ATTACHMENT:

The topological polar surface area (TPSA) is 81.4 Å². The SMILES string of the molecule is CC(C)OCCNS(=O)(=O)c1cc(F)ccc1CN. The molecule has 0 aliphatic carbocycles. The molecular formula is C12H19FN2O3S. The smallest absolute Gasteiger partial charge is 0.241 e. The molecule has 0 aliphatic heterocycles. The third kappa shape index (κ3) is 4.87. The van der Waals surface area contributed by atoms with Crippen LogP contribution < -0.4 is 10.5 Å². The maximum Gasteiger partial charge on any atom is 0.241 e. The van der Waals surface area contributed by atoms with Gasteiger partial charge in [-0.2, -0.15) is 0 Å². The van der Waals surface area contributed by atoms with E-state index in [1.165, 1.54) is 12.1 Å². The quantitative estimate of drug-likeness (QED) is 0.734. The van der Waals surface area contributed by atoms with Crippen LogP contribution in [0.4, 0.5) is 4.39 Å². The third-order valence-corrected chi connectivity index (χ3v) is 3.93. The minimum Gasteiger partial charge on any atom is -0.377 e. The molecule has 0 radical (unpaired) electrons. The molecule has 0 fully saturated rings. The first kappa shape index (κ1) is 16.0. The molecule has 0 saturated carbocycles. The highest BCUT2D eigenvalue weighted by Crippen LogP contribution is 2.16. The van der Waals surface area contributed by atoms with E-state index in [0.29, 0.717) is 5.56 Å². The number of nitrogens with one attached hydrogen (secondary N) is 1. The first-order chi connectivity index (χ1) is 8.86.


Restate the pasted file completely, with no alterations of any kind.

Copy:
The topological polar surface area (TPSA) is 81.4 Å². The SMILES string of the molecule is CC(C)OCCNS(=O)(=O)c1cc(F)ccc1CN. The molecule has 0 aliphatic carbocycles. The molecular formula is C12H19FN2O3S. The smallest absolute Gasteiger partial charge is 0.241 e. The molecule has 0 aliphatic heterocycles. The third kappa shape index (κ3) is 4.87. The van der Waals surface area contributed by atoms with Crippen LogP contribution < -0.4 is 10.5 Å². The maximum Gasteiger partial charge on any atom is 0.241 e. The van der Waals surface area contributed by atoms with Gasteiger partial charge in [-0.2, -0.15) is 0 Å². The van der Waals surface area contributed by atoms with E-state index in [1.165, 1.54) is 12.1 Å². The quantitative estimate of drug-likeness (QED) is 0.734. The van der Waals surface area contributed by atoms with Crippen LogP contribution in [0.4, 0.5) is 4.39 Å². The third-order valence-corrected chi connectivity index (χ3v) is 3.93. The minimum Gasteiger partial charge on any atom is -0.377 e. The molecule has 0 radical (unpaired) electrons. The molecule has 0 fully saturated rings. The first kappa shape index (κ1) is 16.0. The molecule has 0 saturated carbocycles. The highest BCUT2D eigenvalue weighted by Crippen LogP contribution is 2.16. The van der Waals surface area contributed by atoms with E-state index in [0.29, 0.717) is 5.56 Å². The number of nitrogens with one attached hydrogen (secondary N) is 1. The first-order chi connectivity index (χ1) is 8.86.